Take the 2-minute tour ×
Stack Overflow is a question and answer site for professional and enthusiast programmers. It's 100% free, no registration required.

I am bored to death with such behavior. So in SConstruct file we have the last string like this one:

import compilers, os

env = Environment(ENV = os.environ, TOOLS = ['default'])

def set_compiler(compiler_name):
    env.Replace(FORTRAN = compiler_name)
    env.Replace(F77 = compiler_name)
    env.Replace(F90 = compiler_name)
    env.Replace(F95 = compiler_name)

def set_flags(flags):
    env.Replace(FORTRANFLAGS = flags)
    env.Replace(F77FLAGS = flags)
    env.Replace(F90FLAGS = flags)
    env.Replace(F95FLAGS = flags)

mod_dir_prefix = {
    "gfortran": "-J ",
    "ifort": "-???",
    "pgfortran": "-module " 
}

flags = {
    ("gfortran", "debug"): "-O0 -g -Wall -Wextra -pedantic -fimplicit-none -fbounds-check -fbacktrace",
    ("gfortran", "release"): "-O3",
    ("pgfortran", "debug"): "-O0 -g -C -traceback",
    ("pgfortran",  "release"): "-O4"
}

if not GetOption('clean'):
    print "\nAvailable Fortran compilers:\n"

    for k, v in compilers.compilers_dict().iteritems():
        print "%10s : %s" % (k, v)

    compiler = raw_input("\nChoose compiler: ")

    set_compiler(compiler)

    debug_or_release = raw_input("\nDebug or release: ")

    set_flags(flags[(compiler, debug_or_release)])

    env.Replace(FORTRANMODDIRPREFIX = mod_dir_prefix[compiler])

    env.Replace(LINK = compiler)
    env.Replace(LINKCOM = "$LINK -o $TARGET $LINKFLAGS $SOURCES $_LIBDIRFLAGS $_LIBFLAGS $_FRAMEWORKPATH $_FRAMEWORKS $FRAMEWORKSFLAGS")
    env.Replace(LINKFLAGS = "")

env.Replace(FORTRANMODDIR = '#Mod')
Export('env')

SConscript('Sources/SConscript', variant_dir='Build', duplicate=0)

compilers.py is my own module to find some Fortran compilers which are available.

In Sources folder we have a couple of Fortran source files.

Sources\SConscript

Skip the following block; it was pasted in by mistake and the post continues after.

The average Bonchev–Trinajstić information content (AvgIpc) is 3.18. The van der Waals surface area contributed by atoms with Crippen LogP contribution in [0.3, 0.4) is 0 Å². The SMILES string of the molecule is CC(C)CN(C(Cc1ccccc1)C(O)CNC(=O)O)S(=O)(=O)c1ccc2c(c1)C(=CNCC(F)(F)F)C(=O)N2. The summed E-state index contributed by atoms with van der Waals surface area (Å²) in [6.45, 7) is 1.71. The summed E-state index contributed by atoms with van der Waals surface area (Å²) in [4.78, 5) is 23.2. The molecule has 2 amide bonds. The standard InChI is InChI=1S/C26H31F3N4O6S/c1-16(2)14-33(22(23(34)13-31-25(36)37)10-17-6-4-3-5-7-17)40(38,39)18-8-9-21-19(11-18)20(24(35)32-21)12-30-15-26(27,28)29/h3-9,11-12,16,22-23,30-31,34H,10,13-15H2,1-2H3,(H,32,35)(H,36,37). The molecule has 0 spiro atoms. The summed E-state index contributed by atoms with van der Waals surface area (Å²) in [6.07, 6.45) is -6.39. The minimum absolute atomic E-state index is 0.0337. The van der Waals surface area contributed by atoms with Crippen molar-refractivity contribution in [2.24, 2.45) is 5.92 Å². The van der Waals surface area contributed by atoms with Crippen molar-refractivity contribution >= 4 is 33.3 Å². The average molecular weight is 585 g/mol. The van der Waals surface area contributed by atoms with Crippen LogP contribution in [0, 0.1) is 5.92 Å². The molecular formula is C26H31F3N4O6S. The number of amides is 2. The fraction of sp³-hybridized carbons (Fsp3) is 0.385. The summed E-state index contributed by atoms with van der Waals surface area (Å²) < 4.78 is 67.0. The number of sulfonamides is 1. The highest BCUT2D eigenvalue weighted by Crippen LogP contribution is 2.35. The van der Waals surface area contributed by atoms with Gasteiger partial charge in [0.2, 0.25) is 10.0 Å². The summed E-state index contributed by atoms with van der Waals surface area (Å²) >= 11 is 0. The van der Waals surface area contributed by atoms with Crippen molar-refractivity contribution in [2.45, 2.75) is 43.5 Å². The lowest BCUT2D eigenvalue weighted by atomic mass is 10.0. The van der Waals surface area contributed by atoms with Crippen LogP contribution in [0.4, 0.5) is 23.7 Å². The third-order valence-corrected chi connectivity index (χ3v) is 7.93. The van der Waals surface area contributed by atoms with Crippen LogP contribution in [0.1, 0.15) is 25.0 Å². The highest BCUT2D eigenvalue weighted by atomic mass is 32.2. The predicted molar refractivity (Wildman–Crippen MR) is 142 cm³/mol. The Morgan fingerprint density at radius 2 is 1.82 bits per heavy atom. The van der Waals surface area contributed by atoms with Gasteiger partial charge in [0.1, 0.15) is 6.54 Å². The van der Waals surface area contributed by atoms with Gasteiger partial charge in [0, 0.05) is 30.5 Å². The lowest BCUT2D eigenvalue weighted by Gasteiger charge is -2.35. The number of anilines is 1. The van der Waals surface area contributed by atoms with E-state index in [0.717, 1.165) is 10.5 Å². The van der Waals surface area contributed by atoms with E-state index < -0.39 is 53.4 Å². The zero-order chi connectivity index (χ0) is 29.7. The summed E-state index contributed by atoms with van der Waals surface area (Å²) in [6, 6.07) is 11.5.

Import('env')
env.Program('app', Glob('*.f90'))

Scons supports Fortran and everything works fine.

gfortran -o Temp\kinds.o -c -O3 -JMod Sources\kinds.f90
gfortran -o Temp\math.o -c -O3 -JMod Sources\math.f90
gfortran -o Temp\sorts.o -c -O3 -JMod Sources\sorts.f90
gfortran -o Temp\utils.o -c -O3 -JMod Sources\utils.f90
gfortran -o Temp\main.o -c -O3 -JMod Sources\main.f90
gfortran -o Temp\app.exe Temp\kinds.o Temp\main.o Temp\math.o Temp\sorts.o Temp\utils.o
scons: done building targets.

After renaming variant_dir name to let say #Bin or #Build we get error message:

gfortran -o Bin\kinds.o -c -O3 -JMod Sources\kinds.f90
gfortran -o Bin\main.o -c -O3 -JMod Sources\main.f90
Sources\main.f90:3.11:

  USE sorts
           1
Fatal Error: Can't open module file 'sorts.mod' for reading at (1): No such file or directory

Of course the order of compilation matters. But why it depends on variant_dir name? Seems like a bug, but maybe I'm doing something wrong.

P.S. This behavior doesn't depend on duplicate variable value.
P.P.S. Tested with SCons 2.0.1 on Windows with Python 2.7 and Mac OS X with Python 2.5.1.

share|improve this question
1  
@kemiisto: it's enough to drive you to make. –  High Performance Mark Oct 12 '10 at 19:33
1  
@High Performance Mark: me and make are from different eras. Build tools without automatic dependency analysis are not even under consideration. CMake is too heavy and at the same time too restrictive and not enough flexible for me. –  Wildcat Oct 12 '10 at 20:09
    
Can you show the Sources/SConscript file? Have you tried to use 'Temp' or 'Bin' as the variant dirs? Instead of '#Temp' and '#Bin'. –  dantje Oct 19 '10 at 16:27
    
@dantje: I tried to use variant dir name without # symbol. It doesn't matter. I'll edit my question to include SConscript file. –  Wildcat Oct 20 '10 at 11:46
    
The F90 Scanner apparently can't detect use statements in includes ( scons.org/doc/HTML/scons-api/SCons.Scanner.Fortran-pysrc.html) Is this the case in your sources? –  dantje Oct 21 '10 at 18:07
show 2 more comments

1 Answer 1

This is a reply to an old thread, but I had virtually the same problem and needed to dig around for a solution.

Firstly, your build order is probably off because the dependency scanner for Fortran does not work properly. Try running

scons [your_arguments] -n --tree=all | less

which won't actually compile anything but show you the commands and in the end will print the dependency tree as Scons sees it.

A possible solution:

Try adding the line (I added your source for context):

env.Replace(FORTRANMODDIR = '#Mod') env.Replace(FORTRANPATH = '.' ] Export('env')

As far as I understand, paths are relative to the "virtual" location of the SConscript file (i.e. the src directory or the variant build directory), this should add the directory containing the source files to the scanner's search path.

In my version of scons (2.3.0), I cannot use the duplicate=0 argument, since it automatically inserts the original source directory into the module path, causing the command line to look like -module build/ -module src/ (ifort) and essentially overriding my preference not to clutter the source directory. This might be a bug, though.

share|improve this answer
add comment

Your Answer

 
discard

By posting your answer, you agree to the privacy policy and terms of service.

Not the answer you're looking for? Browse other questions tagged or ask your own question.